Sweeping me into the room he shines his flashlight on my mother, illuminated by the beams emanating from the T.V., which has been on since T.V. was invented. She’s stretched out on one of the many lazy boys populating theatre number one and I’m forced to do a double take. I don’t think I’ve ever seen her recline on one before. She's a dedicated "sinkie". I even wonder if the woman sleeps, as she eats… standing up.
Mom waves and greets me with a cheery “Hi.” Without more being said, Dad motions me to sit. Like some kind of anthropologist I've been granted the privilege to observe this, at least to me, bizarre, unknown and never before witnessed, nightly ritual.
He shines the light on the clock over the stairs, the only way you can see it in this den of a room. Dad, like many of his peers, can no longer read the digital watch he still wears, nor can he hear its alarm buzzing at precisely designated times of the day for purposes long forgotten.
“So I guess we’re ready to do this,” he asks.
“Ready.” She confirms.
Ready, I wonder. I suspend my breath and watch.
Flashlight in one hand; bottle in the other. He's barely able to control the constant shaking of his hands. Yet, miraculously for a brief moment they are steady, just long enough for him to get one exact, gently placed drop to find its mark on Mom’s eye. And then I exhale, relieved for him that he can still do this small task for her.
“So that’s it for the first set of drops.” Dad explains to me. “Now we have to wait for two minutes before we can put the other batch in.”
I begin to set the alarm on my watch but Dad motions that it isn’t necessary. He perches on the arm of the couch behind her lazy boy and begins to push down on the top of her chair, setting her in motion. Each rock becomes increasingly far ranging. She bravely clutches the arms of her mount to keep from being bucked off.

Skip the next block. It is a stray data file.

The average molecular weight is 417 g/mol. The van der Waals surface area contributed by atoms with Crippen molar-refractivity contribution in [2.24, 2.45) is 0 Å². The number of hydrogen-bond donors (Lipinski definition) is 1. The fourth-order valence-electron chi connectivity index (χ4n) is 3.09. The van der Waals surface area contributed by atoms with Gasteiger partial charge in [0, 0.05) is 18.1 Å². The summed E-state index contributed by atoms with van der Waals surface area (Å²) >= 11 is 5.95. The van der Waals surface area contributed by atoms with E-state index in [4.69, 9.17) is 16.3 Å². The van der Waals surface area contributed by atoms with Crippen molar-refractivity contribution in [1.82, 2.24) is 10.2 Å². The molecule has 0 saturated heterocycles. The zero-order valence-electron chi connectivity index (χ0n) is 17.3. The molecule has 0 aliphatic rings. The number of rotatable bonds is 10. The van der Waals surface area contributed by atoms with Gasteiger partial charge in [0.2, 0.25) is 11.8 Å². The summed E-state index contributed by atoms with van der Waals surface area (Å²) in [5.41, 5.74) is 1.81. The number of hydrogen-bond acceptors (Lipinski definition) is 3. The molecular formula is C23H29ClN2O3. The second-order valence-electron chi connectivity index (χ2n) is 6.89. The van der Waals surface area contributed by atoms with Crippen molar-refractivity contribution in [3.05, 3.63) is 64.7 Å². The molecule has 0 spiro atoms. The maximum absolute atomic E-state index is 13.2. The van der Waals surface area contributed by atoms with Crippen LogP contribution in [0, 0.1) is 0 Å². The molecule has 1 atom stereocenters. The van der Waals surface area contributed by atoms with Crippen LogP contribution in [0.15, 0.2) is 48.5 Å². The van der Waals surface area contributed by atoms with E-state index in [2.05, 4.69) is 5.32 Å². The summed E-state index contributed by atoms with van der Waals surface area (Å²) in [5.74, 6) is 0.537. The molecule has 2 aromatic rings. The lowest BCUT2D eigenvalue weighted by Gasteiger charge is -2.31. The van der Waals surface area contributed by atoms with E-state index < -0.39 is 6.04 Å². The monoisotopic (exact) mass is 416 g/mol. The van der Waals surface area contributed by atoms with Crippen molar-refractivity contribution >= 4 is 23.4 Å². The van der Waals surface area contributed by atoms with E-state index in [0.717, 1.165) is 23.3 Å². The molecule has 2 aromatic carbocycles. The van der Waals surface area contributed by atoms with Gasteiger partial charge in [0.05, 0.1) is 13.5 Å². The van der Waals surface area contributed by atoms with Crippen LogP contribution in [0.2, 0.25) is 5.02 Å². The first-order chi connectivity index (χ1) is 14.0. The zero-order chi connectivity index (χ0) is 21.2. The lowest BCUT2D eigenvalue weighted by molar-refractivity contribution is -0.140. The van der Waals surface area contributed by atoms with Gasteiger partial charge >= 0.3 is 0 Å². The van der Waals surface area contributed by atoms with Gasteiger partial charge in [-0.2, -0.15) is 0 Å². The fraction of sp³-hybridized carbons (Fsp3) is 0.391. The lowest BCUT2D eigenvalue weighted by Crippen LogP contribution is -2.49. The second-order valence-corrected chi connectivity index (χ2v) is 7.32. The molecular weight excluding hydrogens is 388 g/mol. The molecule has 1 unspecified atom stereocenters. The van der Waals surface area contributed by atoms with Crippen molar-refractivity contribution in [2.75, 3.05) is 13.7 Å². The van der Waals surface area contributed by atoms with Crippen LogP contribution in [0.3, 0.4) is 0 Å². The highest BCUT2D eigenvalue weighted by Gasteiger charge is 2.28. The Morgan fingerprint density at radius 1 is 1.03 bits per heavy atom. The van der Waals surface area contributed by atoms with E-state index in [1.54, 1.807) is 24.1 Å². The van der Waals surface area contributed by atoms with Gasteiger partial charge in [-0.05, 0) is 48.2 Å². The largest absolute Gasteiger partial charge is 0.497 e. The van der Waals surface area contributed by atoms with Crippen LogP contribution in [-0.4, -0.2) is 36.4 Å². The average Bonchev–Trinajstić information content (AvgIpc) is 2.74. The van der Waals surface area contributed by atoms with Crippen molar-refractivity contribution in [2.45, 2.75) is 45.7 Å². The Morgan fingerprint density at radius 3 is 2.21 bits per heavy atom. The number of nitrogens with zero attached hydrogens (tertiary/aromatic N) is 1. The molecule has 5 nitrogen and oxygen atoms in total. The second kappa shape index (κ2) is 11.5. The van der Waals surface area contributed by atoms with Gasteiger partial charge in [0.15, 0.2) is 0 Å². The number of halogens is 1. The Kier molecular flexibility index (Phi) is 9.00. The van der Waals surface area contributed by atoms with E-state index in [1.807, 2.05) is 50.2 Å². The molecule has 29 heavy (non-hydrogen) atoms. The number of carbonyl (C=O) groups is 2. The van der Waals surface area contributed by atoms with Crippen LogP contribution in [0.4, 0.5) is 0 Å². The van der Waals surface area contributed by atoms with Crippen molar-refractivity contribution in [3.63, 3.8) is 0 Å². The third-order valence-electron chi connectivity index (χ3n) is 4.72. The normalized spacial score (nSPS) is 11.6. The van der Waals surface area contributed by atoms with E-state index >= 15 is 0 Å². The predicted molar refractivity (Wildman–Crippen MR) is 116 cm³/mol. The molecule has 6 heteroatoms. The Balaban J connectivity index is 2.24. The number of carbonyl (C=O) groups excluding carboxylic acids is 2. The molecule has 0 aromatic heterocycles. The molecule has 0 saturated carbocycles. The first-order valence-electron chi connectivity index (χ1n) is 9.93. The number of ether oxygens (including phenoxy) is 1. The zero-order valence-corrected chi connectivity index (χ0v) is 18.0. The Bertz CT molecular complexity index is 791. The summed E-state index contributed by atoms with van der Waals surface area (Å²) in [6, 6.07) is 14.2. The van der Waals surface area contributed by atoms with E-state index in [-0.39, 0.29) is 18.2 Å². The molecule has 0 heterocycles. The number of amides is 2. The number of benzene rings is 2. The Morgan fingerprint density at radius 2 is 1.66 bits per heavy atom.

“One, two, three, ...” they count every push.
“This is how we do it” they say in unison, counting off the seconds since neither of them can see his watch.
“I’m hoping I’ll be able to rock her to sleep.” They both break out into fits of laughter as the rocking and the counting continue.
“Fifteen ... sixteen ...”
Speechless, I leave them to it, laughing and rocking as I go to tend to the medications. I close the kitchen door silently behind me, make my way over to the counter across the room and turn on the little lamp.
“Twenty ... twenty-one ...”
I clamber up onto the counter to reach into the cupboard, to the back of the top shelf, where the medicine bottles are hidden. As I pull out the stash, I recall the day when such precautions became necessary and this ritual passed on to me. A dreaded sound, the ring of a phone in the early hours of the morning, was my awakening alarm. I stumbled into the den to intercept the call intuiting that I'd hear Dad's voice on the other end.
“Nance, could you come over?”
“Dad is everything O.K.?” suddenly I’m wide awake.
“Yes, but, but I um, can’t remember which medications I have to take.” his words betray astonishment and shame, for he has been responsible for sorting out his medications from the day he took his first insulin injection some 25 years ago.
“You’ve taken your insulin, right?”
“Yes, yes that’s not the problem.”
I’m relieved that it’s not some kind of blood sugar fog, but puzzled by this new turn of events.
“It’s the damn pills. I have to take so many of them… I just can’t remember.”
I arrive to find him mulling over the unopened pill bottles laying in disarray on this very counter.
“Forty/fifty ... forty-one/forty-four ...”
“Edie, come on now it’s forty-one,” he chuckles. The creaks from the chair having gotten progressively weaker have stopped.
“No, it’s forty-four.”
“You made a mistake back there at forty,” he’s laughing not sure if she’s putting him on or not. “Now lets start again, forty-four.”
“Well then we should start at fifty because we’ve been talking.” She, the voice of reason, states.
“Come on Edie co-operate with me,” he pleads.
They resume, “forty/fifty-three ...”
A silent pause.
God they crack me up! I chuckle and shake my head and can take no more of this petty bickering. “Fifty- three” I yell out.
“What?” Dad shouts back.
“Fifty-three, start at fifty-three.”
“Fifty-three ... fifty-four ...” they’ve been jump-started back on track and the chair’s a rockin’.
And, I had to jump start his memory back then…